"I had some legal issues, got out of jail and had nothing to do after that. I thought infantry was the cool thing to do," said Sandate, who was enlisted by the Army as a private and stationed at Fort Carson, Colo.

Despite all this, Army recruiters signed a waiver acknowledging Sandate's legal transgressions and mental illness. Such waivers aren't common, Branum said. And with rates of post-traumatic stress disorder and depression already high and increasing among combat veterans in Iraq and Afghanistan, according to the NeuroPsychiatry Review, someone like Sandate, whom the Army knew was mentally fragile, wouldn't seem like a good candidate to serve in a war-torn area. Yet he did " for a 12-month tour. 

Branum said Sandate handled his military duties relatively well.  Surviving three IED attacks and small arms fire in Iraq, as well as seeing casualties from his unit, Sandate tried to stay grounded. The Army, however, took a mental and physical toll. For one, Sandate said, he began to experience back problems at the onset of his Army experience, starting in his first overseas location: Korea.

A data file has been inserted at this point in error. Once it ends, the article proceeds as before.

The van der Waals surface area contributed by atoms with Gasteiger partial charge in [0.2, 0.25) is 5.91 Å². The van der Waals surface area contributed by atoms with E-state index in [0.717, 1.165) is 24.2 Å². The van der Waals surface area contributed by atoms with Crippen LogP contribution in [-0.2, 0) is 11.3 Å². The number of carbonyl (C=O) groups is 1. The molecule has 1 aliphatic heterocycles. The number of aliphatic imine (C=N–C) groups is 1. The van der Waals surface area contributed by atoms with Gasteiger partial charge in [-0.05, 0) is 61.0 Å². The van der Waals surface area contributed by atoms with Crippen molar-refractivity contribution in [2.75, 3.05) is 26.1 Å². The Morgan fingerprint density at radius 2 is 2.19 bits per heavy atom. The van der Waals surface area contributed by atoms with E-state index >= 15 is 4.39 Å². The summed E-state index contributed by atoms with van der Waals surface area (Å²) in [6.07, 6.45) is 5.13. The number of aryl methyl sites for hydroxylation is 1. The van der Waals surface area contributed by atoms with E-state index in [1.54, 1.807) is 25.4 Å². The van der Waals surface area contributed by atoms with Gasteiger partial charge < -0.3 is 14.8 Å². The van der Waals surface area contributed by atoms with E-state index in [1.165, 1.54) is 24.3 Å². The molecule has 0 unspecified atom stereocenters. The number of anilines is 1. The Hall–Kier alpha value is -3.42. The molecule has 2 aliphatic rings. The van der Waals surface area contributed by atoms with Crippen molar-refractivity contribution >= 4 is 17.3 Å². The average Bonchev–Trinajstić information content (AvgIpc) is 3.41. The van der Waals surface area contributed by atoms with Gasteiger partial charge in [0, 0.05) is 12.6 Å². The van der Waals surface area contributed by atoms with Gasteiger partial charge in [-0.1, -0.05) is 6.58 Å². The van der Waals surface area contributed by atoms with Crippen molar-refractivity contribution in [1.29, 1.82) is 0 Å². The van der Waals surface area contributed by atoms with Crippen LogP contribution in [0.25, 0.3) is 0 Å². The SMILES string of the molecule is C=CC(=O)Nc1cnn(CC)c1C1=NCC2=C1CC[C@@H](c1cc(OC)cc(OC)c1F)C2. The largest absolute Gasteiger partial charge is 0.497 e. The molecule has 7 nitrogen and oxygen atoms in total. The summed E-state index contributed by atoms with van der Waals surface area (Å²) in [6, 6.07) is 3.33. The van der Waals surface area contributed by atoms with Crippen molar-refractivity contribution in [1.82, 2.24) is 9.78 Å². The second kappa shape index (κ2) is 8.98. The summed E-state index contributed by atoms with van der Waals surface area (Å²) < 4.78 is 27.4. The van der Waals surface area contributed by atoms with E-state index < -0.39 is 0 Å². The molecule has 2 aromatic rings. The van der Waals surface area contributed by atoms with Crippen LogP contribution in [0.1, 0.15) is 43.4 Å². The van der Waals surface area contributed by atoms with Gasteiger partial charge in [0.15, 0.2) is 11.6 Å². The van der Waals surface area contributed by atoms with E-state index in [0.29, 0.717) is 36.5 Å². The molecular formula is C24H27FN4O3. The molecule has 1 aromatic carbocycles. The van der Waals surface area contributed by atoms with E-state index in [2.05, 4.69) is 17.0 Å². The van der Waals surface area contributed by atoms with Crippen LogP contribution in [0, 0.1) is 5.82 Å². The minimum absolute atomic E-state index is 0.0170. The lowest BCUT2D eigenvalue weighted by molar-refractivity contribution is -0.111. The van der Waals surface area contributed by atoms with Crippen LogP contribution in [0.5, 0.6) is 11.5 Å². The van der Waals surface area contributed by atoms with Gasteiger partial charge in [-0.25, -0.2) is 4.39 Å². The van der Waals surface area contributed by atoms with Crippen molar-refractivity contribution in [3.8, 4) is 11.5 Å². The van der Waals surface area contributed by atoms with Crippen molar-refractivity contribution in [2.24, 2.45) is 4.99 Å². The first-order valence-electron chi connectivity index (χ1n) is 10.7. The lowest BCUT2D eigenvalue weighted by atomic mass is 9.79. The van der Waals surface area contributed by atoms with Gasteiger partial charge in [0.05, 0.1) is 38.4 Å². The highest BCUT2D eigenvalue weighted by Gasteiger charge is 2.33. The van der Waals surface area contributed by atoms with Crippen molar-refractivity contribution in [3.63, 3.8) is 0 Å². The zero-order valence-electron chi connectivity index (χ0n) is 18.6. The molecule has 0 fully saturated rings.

"I was told by my battalion medic, 'Just wait until we get to Iraq, we'll look at it there.' I got to Iraq and was told, 'There's nothing we can do about it " we're here in Iraq. Wait until we get back stateside.'" 

BACK TO THE STATES
When he got back to the states in August 2005, Sandate said it took the military three to four months to determine that he had a herniated disc. Once he arrived at Fort Carson, Sandate said he received treatment for his back, including surgery, but had to walk long distances to the command post to pick up pain medication.